It was a very tough couple of days. I felt I’d underestimated the depth of the problem and undervalued the height of my consulting fee. However, a few weeks later, with a couple of trusted co-facilitators, we all met up in said 5-star hotel in Chester.
Ever since I began coaching Top Teams in 1985, I have been unfailingly guided by the same 2-selves (TRUE-FALSE) model of consciousness. The development strategy roughly involves the following steps:
1. First acknowledge the FALSE, the negative feelings, thoughts and self-talk.
2. Drill down to the core self-beliefs driving the negative behaviours and evaluate their verity.
3. Take a risk and break through the comfort zone protecting your false self-image where the original state of happiness resides.
4. Anchor the newly realised state.
5. Expand, challenge and stabilise it.
6. Determine practical next steps.
With the luxury of 5-days to play with, I mixed ingredients including: a ropes course to bring the fears and self-doubts to the surface; a day of psychodrama where they all shared their true selves through personal stories in a dramatic form; and a visit to a nearby children’s ward so they’d have to risk bypassing their minds and inhibitions to communicate authentically with kids in dire need.
When people are given a safe space, a workshop like this becomes an extraordinary, life-changing crucible of understanding and support – resentment and petty differences simply dissolve. One man had acted out and began to heal the moment he witnessed his wife’s fatal skiing accident. A colleague shared an equally moving event when she rescued her dying child and took him to A&E – and yes, this was the same hospital to which I had (unknowingly) arranged the visit!!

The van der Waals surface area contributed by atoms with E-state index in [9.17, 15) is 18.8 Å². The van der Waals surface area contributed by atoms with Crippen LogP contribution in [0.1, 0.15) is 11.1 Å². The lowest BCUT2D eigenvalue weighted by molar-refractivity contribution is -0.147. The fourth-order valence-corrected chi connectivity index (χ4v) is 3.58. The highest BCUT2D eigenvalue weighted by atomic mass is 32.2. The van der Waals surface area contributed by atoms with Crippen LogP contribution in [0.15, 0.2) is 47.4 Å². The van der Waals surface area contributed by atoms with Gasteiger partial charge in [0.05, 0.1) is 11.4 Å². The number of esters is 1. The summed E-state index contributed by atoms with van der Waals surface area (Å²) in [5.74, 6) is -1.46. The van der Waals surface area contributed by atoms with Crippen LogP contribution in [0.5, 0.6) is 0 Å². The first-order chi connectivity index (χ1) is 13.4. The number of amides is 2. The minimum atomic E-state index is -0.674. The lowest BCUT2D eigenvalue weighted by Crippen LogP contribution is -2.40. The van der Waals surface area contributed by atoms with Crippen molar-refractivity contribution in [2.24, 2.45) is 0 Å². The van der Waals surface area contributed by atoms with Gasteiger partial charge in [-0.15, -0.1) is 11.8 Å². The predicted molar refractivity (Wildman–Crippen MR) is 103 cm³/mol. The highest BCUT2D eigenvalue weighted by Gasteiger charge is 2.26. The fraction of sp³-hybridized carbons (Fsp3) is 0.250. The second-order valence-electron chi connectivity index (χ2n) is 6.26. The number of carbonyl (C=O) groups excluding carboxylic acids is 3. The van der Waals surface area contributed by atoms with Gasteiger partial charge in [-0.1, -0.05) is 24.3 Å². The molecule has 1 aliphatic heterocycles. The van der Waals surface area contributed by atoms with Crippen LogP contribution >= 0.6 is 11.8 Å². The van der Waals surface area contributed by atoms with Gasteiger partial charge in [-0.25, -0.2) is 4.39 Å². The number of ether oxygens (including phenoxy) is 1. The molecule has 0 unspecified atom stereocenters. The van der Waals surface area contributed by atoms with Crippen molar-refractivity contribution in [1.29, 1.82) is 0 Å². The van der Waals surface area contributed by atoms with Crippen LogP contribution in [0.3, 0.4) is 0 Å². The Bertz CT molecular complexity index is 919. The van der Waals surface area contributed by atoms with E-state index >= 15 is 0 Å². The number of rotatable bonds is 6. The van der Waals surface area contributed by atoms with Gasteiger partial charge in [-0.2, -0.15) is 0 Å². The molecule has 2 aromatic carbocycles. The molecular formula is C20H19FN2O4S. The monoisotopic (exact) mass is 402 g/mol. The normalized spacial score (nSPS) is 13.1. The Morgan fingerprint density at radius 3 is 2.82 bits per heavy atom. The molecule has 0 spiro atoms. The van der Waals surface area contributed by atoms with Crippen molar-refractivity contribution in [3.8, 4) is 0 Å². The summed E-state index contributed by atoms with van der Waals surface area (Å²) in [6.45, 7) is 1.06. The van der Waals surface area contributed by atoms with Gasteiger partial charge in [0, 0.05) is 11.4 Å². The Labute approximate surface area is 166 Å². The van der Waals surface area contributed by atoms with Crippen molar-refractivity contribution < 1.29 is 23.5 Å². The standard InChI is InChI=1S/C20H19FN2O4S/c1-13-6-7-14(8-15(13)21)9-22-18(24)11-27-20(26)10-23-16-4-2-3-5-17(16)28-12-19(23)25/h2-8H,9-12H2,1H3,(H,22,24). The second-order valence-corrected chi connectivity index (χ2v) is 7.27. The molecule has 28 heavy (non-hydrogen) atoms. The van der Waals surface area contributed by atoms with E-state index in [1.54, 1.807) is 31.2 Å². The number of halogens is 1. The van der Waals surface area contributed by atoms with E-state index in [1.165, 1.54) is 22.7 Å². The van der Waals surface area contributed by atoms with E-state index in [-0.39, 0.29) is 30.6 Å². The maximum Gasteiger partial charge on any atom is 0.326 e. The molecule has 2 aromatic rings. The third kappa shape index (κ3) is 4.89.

This is what some of them said about their experience:
‘I rediscovered parts of myself I really liked. Paul’s programme surpassed all my hopes and expectations for the relationships in the team. And back home I also found myself relating much better with my children! You, the facilitators are beautiful and remarkable people. I feel fortunate to have met and worked with you.’ – Bernard Midgley, Managing Director.
‘We rebuilt our sense of community here. I feel relief at actually being me again. I have gained a broadened perspective of my own choices and personal accountability – and learned to be more realistic in my expectations of others and my own commitments. I can now let go and risk a lot more. You (the facilitators) have great courage and caring for the real selves we weren’t seeing too clearly.’ – Simon Bailey, Director.
‘I experienced release. Renewal. Insight. Closeness and connection with my friends and colleagues. Compassion. Less judging, and lots, lots more. I’ve learned ‘I can and I will’.
It was a powerful experience that has released new possibilities for the team. An di had a magical conversation with my daughter, Rachel, assisted, I’m sure, by my heightened sense of awareness. Thank you Paul and your team for truly serving us and showing great strength and wholeness.’ – Val Bardsley, Director, Management Skills Division.
‘I saw the way to finding my true self. You were great.’ – Nick Anderson, Open Markets Mgr.